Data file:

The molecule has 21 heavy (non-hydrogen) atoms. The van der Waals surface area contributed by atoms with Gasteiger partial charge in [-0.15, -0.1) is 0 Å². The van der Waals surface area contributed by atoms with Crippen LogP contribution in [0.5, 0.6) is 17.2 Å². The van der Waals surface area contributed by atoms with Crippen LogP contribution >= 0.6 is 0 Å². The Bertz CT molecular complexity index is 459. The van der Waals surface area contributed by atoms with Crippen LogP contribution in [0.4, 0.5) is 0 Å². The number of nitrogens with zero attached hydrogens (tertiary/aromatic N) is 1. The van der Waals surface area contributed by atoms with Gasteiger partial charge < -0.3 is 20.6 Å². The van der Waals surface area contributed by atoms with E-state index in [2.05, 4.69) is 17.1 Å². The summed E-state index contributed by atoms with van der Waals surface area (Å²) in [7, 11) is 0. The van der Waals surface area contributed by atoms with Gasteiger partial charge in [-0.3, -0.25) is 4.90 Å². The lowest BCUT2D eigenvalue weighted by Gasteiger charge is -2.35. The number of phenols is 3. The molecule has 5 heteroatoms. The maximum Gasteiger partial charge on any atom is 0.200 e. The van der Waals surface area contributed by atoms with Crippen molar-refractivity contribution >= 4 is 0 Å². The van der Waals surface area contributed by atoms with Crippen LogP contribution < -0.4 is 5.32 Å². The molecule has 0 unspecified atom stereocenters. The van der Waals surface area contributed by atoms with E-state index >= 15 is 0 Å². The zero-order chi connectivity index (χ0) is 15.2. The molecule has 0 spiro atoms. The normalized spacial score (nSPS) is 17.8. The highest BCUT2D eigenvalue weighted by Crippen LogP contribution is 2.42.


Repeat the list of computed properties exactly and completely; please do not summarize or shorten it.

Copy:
The molecule has 21 heavy (non-hydrogen) atoms. The van der Waals surface area contributed by atoms with Gasteiger partial charge in [-0.15, -0.1) is 0 Å². The van der Waals surface area contributed by atoms with Crippen LogP contribution in [0.5, 0.6) is 17.2 Å². The van der Waals surface area contributed by atoms with Crippen LogP contribution >= 0.6 is 0 Å². The Bertz CT molecular complexity index is 459. The van der Waals surface area contributed by atoms with Crippen LogP contribution in [0.4, 0.5) is 0 Å². The number of nitrogens with zero attached hydrogens (tertiary/aromatic N) is 1. The van der Waals surface area contributed by atoms with Gasteiger partial charge < -0.3 is 20.6 Å². The van der Waals surface area contributed by atoms with E-state index in [2.05, 4.69) is 17.1 Å². The summed E-state index contributed by atoms with van der Waals surface area (Å²) in [7, 11) is 0. The van der Waals surface area contributed by atoms with Gasteiger partial charge in [-0.3, -0.25) is 4.90 Å². The lowest BCUT2D eigenvalue weighted by Gasteiger charge is -2.35. The number of phenols is 3. The molecule has 5 heteroatoms. The maximum Gasteiger partial charge on any atom is 0.200 e. The van der Waals surface area contributed by atoms with Crippen molar-refractivity contribution >= 4 is 0 Å². The van der Waals surface area contributed by atoms with Crippen LogP contribution < -0.4 is 5.32 Å². The molecule has 0 unspecified atom stereocenters. The van der Waals surface area contributed by atoms with E-state index >= 15 is 0 Å². The zero-order chi connectivity index (χ0) is 15.2. The molecule has 0 spiro atoms. The normalized spacial score (nSPS) is 17.8. The highest BCUT2D eigenvalue weighted by Crippen LogP contribution is 2.42.